Several pundits have speculated that Wesley Clark's entry into the presidential race makes him a "stalking horse" for Hillary Clinton. (Timothy Noah outlined several possible scenarios in this recent Chatterbox.) But what is a stalking horse, anyway?
In early 16th-century England, a "stalking horse" was one trained to conceal the hunter walking behind it; the practice allowed human predators to sneak up on their prey without attracting suspicion. But by 1594 the term had also evolved into a metaphor for underhanded political dealing, when, according to the Oxford English Dictionary,was used to describe rulers who adopted Catholicism "as of a Maske and stalking horse" to hide their hopes of "usurping the kingdoms of other Princes."
In modern political applications of the phrase, a stalking horse is either a candidate used to divert attention from someone else's candidacy, or a candidate who splits the vote of a serious contender, perhaps unwittingly, and thus benefits a third, better-positioned candidate. By this second definition, Ross Perot was a stalking horse for Bill Clinton in 1992, Ralph Nader was a stalking horse for Bush in 2000, and almost any third-wheel candidate who loses could be termed a stalking horse for whoever wins.
There are no recent examples of the former sort of stalking horse, since major party conventions have largely eliminated the back-room politicking that would allow a stealth candidate to snag the nomination at the last minute. While Clark could still run and then withdraw his candidacy when Hillary Clinton entered the race, U.S. election law prevents the easy transfer of money or votes from one candidate to another. Campaign-finance restrictions would forbid Clark from giving his campaign war chest to Clinton; even if Clark switched from presidential candidate to second fiddle on the Clinton ticket, he'd still have to give any money he'd collected to charity or to the Democratic Party.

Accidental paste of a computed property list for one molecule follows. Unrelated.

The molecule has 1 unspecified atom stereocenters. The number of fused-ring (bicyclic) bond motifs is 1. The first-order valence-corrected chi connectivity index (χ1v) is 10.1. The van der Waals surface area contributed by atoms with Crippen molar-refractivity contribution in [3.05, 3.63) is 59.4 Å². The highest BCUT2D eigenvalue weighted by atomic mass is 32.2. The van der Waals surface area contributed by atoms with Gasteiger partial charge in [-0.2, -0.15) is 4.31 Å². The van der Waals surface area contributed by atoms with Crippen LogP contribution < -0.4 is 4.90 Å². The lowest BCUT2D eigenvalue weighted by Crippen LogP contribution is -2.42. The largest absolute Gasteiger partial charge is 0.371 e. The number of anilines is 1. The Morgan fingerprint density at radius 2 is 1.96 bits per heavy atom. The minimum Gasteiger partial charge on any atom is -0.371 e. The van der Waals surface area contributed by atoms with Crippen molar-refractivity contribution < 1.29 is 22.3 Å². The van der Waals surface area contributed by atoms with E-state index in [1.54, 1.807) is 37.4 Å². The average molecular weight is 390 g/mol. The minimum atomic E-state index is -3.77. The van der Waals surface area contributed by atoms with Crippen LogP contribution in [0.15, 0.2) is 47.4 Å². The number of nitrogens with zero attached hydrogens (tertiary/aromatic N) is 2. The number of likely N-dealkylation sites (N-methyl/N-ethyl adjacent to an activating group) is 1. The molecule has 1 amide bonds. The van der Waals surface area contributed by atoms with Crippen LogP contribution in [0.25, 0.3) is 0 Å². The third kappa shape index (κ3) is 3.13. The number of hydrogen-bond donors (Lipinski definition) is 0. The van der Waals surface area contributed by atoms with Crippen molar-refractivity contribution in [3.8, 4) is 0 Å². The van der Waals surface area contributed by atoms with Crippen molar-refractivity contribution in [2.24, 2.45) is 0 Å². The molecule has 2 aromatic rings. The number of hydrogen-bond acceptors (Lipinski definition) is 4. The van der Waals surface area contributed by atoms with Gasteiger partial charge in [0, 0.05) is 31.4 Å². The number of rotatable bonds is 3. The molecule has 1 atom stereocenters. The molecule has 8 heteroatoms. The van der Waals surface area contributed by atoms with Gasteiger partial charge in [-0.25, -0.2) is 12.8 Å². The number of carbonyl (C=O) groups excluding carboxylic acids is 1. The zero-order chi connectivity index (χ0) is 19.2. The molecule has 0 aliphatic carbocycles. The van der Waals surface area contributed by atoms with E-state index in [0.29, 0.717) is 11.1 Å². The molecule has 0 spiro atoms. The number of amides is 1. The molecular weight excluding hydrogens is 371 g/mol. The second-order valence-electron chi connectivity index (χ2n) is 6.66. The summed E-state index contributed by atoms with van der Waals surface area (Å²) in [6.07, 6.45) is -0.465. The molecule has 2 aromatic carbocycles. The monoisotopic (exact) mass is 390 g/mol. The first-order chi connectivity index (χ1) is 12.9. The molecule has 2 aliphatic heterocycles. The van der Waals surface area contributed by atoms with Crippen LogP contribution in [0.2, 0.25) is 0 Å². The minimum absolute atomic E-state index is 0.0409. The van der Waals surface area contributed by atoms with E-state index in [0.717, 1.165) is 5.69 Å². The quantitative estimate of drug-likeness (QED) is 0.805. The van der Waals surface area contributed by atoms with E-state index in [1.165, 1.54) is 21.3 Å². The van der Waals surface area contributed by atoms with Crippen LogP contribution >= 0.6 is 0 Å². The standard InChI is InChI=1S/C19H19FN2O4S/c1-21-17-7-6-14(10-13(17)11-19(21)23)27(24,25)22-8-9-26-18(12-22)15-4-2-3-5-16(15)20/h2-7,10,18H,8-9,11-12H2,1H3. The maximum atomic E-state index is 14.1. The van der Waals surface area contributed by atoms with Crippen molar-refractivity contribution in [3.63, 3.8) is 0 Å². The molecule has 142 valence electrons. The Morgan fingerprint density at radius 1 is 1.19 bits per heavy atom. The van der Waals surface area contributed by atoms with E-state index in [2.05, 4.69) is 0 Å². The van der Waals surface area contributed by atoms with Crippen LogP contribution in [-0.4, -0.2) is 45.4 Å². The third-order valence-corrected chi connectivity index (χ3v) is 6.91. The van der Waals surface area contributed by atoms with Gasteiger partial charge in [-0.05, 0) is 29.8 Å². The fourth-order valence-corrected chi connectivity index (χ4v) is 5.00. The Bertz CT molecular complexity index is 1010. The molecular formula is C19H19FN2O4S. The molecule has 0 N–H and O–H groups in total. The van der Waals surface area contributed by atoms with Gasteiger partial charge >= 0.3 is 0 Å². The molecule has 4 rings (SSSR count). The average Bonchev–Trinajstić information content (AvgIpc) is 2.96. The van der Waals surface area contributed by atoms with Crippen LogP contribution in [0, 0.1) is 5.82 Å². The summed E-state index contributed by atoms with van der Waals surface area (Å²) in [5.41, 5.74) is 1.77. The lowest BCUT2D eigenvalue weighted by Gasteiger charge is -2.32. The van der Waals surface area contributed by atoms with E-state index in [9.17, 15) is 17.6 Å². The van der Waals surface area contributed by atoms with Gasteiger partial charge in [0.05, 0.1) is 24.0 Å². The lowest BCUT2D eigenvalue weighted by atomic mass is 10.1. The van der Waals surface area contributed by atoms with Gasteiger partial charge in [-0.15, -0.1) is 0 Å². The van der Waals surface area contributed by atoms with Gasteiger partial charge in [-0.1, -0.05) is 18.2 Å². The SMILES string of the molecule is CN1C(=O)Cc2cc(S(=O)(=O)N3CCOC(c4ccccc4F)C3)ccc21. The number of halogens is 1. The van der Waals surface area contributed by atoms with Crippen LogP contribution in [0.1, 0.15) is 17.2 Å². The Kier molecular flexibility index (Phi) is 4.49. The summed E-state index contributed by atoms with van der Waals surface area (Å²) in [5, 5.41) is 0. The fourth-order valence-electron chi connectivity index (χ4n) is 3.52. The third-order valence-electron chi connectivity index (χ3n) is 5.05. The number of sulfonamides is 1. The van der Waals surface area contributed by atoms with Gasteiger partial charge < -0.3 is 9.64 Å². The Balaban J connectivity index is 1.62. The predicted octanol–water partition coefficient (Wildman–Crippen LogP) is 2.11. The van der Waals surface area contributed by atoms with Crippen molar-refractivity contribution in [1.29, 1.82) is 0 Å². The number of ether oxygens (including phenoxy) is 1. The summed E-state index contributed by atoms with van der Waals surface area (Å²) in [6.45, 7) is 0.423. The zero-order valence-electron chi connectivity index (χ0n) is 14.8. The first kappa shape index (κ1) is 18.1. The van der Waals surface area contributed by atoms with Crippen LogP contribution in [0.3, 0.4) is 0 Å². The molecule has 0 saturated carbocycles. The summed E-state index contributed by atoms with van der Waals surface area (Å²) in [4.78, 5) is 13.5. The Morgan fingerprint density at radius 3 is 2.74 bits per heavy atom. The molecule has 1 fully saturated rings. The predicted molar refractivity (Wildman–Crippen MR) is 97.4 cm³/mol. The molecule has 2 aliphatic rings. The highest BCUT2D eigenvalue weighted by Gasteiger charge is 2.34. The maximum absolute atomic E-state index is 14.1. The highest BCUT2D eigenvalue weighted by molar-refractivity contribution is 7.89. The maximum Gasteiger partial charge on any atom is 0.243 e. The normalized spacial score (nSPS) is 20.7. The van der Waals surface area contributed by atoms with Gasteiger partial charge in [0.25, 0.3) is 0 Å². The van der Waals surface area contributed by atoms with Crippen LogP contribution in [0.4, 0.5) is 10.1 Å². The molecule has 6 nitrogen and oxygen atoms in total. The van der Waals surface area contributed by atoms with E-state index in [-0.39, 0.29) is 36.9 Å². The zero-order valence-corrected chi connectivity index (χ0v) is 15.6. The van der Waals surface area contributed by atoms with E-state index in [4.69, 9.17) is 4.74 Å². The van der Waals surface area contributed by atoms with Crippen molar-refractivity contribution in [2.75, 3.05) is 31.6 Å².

And transferring votes is even harder. Since the first Democratic primaries will take place in January, a stalking-horse Clark would have to withdraw before then or else compete with Hillary. If Clark were to drop out of the race after winning primaries, his delegates would be free to vote for any nominee—in fact, Democratic delegates can always vote as they please—so Clinton would have no guarantee of their loyalty.
Explainer thanks Larry M. Bartels of Princeton University's Woodrow Wilson School, Paul Herrnson of the University of Maryland, Ian Stirton of the Federal Election Commission, Allan J. Lichtman of American University, and Tony Welch of the Democratic National Committee.